Born more than 500 years ago, Da Vinci’s polymath cross-disciplinary expression, approach, creativity, and approach inspires and continues to innovate. This is elaborated and interwoven throughout the exhibition journey where five contemporary art installations, including three new commissions, which reveal how Da Vinci’s ideas and thinking remain strikingly resonant today. The works are created by WY-TO, Luke Jerram, Donna Ong, Semiconductor and Conrad Shawcross.
Luke Jerram virus. Image: ArtScience Museum
Luke Jerram’s vartious glass sculptures of magnified viruses are now innovating how science visualizes such microbes in turn resulting in a revolutionary understanding of what a virus is for both the public and scientific community.
Also in the exhibition the portrait of a Countess of Vichy, Laura Guiscardi de Candia is featured it is also speculated (by some) it is by Da Vinci himself although it is commonly known as to be painted by his collaborator Giovanni Ambrogio de Predis. In any case perhaps the Countess of Vichy was the first cyberfeminist?- just mere speculation, but look at that matrix design in the 14th century hairnets. During the renaissance, the hairnet known as the snood was worn alone. The snood tended to be less fine and often set with jewels, however this one is quite elaborate featuring pearls and beadwork. Hair dressing also gave a woman the opportunity to show off her taste in hair accessories, so from this small detail we can read into her potential exuberance that inspired such a portrayal.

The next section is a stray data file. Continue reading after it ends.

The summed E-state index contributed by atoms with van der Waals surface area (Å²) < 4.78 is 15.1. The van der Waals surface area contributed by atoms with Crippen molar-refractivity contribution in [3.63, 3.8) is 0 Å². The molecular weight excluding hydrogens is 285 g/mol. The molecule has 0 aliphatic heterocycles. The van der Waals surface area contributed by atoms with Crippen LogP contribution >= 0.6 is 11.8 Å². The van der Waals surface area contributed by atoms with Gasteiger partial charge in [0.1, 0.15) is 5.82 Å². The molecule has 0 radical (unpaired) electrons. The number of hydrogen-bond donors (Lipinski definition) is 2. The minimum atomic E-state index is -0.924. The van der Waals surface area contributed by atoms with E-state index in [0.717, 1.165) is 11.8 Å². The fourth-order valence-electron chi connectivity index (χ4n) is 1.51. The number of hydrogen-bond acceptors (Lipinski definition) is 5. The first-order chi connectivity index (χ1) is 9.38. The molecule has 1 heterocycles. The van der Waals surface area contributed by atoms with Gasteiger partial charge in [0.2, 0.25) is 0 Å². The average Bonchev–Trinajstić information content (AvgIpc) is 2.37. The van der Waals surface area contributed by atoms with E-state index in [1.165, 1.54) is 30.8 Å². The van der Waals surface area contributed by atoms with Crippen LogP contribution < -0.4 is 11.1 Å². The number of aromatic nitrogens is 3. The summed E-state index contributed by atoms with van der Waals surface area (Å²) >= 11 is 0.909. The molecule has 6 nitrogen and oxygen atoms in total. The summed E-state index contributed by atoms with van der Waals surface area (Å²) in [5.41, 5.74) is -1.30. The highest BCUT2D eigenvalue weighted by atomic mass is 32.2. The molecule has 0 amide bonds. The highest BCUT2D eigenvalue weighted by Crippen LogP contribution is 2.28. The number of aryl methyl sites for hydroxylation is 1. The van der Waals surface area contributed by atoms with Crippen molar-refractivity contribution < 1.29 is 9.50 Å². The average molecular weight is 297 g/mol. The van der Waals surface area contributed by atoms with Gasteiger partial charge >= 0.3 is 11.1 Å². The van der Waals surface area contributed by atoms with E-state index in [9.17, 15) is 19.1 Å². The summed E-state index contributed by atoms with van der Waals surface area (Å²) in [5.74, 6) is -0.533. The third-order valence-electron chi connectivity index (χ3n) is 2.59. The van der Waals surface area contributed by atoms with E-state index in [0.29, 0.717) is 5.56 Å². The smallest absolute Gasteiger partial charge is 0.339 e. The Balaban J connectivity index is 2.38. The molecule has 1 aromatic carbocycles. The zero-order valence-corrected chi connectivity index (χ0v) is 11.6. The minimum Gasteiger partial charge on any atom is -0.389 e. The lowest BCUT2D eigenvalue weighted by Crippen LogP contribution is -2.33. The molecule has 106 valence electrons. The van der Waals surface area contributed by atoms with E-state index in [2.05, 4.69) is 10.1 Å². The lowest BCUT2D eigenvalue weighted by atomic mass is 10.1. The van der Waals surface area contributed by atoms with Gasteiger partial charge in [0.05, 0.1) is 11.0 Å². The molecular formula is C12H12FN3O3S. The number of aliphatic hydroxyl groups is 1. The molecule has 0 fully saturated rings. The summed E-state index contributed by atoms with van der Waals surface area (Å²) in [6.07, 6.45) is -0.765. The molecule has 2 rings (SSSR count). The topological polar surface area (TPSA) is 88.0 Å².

‘Through The Looking Glass’ (2014) is an installation by the architectural design company, WY-TO as commissioned to appear in the Mathematics section of Da Vinci’s show. The installation nests an organic fractal within a mathematically generated one. These infinite possibilities are performed by a fractal; a natural phenomenon and a mathematical set thatrepeates its patterns at every scale. Blurring the boundaries of what is nature and what is engineered, this geometric mirror abstraction provides a compelling entry point to an oeuvre in which objective concepts of repetition and progression merge with the aesthetic traditions of architecture and decoration.
Believing that that by extracting the underlying order of all things, natural and man-made design merge, Da Vinci speaks to us now centuries after his creations with relentless force and conviction. Through Shaping the Future this selection of artistic compositions point to the central role of technology as a conceptual foundation for scientific and artistic practice, as well as being works of art in their own right.